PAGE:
These anecdotal cases illustrate the notion that there are nonphysical energies at work in healing; it’s something more than a blind and mechanistic biological process. Also, the average layperson is mostly ignorant of an existing body of experimental research supporting the idea that mental imagery, imagination, positive thinking, call it what you will, can alter the trajectory of a disease. Conducted in the 1980s, the first of these ambitious experiments examined the role of prayer on patients in need of coronary care and involved three hundred and ninety-three patients, a considerable number for any prospective study. One hundred and ninety-two of them were randomized into an experimenter group and the rest into a control group, with the former receiving long-distance prescriptions of prayer from affiliates of the Catholic and Protestant churches. In scrutinizing the clinical notes, it becomes apparent that there were common medical denominators linking the participants, meaning that severity levels of the ailment, its known time length, symptomology, and the prescribed medications were comparable across the cohort of participants prior to their experimental engagement.
Byrd, the experimenter, compared the two groups following the allotted set of treatments and discovered that patients in the treatment group had benefitted somewhat from the long-distance prayer. In all, the prevalence of detrimental epiphenomena like congestive heart failure, cardiac arrest, and pneumonia was lower in prayer patients (p<.03, p<.02, and p<.03 respectively) which naturally meant that they were less likely to necessitate the assistance of artificial ventilators (p<.002), antibiotics (p<.005), or diuretics (p<.05).
Later, a researcher by the name of Daniel Worth used the same rigorous protocols as Byrd in designing an experiment that would examine the tangible effect of therapeutic touch on biopsy wounding. The empirical worth of Worth’s methodology was amplified with the deliberate use of deception so that participants remained ignorant of the fundamental nature of the study, thus thwarting external variables over which the experimenter has no control as with the placebo effect. Again, the study yielded meaningful results, with the experimental group displaying a statistically verifiable increase in the rate of healing roughly eight days after being punctured (p<.001). Consequently, the majority of patients in the experimental group returned to premorbid baseline functioning much faster than those in the control group and were completely healed by the sixteen-day mark (p<.001). Worth’s significant findings seem to vouch for the idea that nonphysical mechanisms other than the placebo phenomenon play a role in anomalous healing.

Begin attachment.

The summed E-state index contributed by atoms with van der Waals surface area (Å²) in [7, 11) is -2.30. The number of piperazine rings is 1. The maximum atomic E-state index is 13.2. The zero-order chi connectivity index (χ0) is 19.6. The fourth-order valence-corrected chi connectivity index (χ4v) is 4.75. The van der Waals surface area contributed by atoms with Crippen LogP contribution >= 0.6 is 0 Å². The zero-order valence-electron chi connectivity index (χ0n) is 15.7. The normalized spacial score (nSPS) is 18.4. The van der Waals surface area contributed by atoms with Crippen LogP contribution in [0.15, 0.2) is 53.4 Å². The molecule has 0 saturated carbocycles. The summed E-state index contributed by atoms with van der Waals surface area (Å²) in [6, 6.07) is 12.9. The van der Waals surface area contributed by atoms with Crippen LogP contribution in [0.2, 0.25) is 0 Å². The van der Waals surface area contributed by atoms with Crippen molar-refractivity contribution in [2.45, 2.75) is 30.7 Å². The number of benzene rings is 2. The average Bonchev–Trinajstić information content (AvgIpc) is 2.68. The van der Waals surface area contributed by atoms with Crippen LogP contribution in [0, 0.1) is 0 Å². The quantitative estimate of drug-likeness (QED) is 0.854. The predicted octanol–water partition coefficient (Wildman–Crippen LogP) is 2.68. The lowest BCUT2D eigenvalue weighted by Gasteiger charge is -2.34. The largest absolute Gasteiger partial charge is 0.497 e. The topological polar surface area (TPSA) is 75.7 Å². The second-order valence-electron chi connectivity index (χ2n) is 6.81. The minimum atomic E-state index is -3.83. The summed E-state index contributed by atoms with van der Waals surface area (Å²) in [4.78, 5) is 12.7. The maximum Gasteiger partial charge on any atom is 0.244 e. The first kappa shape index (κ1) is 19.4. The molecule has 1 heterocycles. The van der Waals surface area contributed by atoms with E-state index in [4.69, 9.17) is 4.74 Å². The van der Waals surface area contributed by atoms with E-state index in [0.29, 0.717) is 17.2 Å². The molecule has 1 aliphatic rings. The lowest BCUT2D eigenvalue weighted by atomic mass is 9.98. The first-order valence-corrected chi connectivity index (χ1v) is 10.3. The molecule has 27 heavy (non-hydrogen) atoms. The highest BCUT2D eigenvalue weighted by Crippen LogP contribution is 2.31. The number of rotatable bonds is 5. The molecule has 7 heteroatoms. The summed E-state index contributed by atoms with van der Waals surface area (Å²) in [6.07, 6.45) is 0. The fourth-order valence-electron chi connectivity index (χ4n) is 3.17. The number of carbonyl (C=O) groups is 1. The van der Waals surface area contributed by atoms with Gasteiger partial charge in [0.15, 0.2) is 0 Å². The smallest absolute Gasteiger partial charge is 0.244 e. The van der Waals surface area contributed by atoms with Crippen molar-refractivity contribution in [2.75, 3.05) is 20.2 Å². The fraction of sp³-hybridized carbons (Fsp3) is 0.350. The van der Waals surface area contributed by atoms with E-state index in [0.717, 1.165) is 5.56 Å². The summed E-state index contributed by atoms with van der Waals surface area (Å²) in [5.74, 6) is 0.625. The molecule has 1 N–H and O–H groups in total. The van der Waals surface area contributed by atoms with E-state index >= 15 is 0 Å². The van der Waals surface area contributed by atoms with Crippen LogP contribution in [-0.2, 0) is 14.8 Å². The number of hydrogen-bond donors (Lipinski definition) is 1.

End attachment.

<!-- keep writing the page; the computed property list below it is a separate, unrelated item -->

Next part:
A third experiment investigating the effect of distant healing on individuals with HIV infection was conducted in San Francisco, CA. To strengthen the quality of the experimental design and eradicate possible compromise by way of observer and subject-expectancy effects, the patients, doctors, and research associates were kept in the dark as to which groups each participant was assigned to. Initially all prospective volunteers underwent stringent clinical assessments involving blood and psychometric tests, enabling research staff to pair match according to vital variables like illness phase, nutrition, and general lifestyle. They were then randomly separated into experimental and control groups, with the former receiving a well-rounded prescription of distance healing and clinical care. In contrast the controls only received conventional medical care, as is the norm in the industrialized West.
The experimental trials lasted ten weeks. When the progress of the two groups was amalgamated into a blind medical chart, it became apparent that AIDS-related conditions, ailment severity, the frequency of required medical attention, the frequency and number of hospitalizations, and the experience of undesirable emotions were all statistically lower in the experimenter group (p=0.04, p=0.03, p=0.01, p=0.04, p=0.04, and p=0.02).
What is there to make of all these “rogue” anecdotes and controlled experiments? How do these fit into the reductionistic biomedical agenda? Clearly, they don’t, which is why they’ve been overlooked, often denounced as fraudulent, and excluded from scientific debates revolving around evidence-based medicine. Do they relinquish clues and puzzle pieces pertaining to the ineffable teleological processes underlying Nature of which healing is a dynamic part? Probably. The phenomenal experience of meaning-making, of having something to live for, is clearly a crucial factor in healing. On the other hand, sociohistorical appraisals made by the collective prerogative of what adversity can and what adversity cannot be overcome trickle down to the ailing individual, and have either devastating or auspicious consequences.
Whether it be person, microculture, or global community, the whole has, is, and will always be greater than the sum of its parts.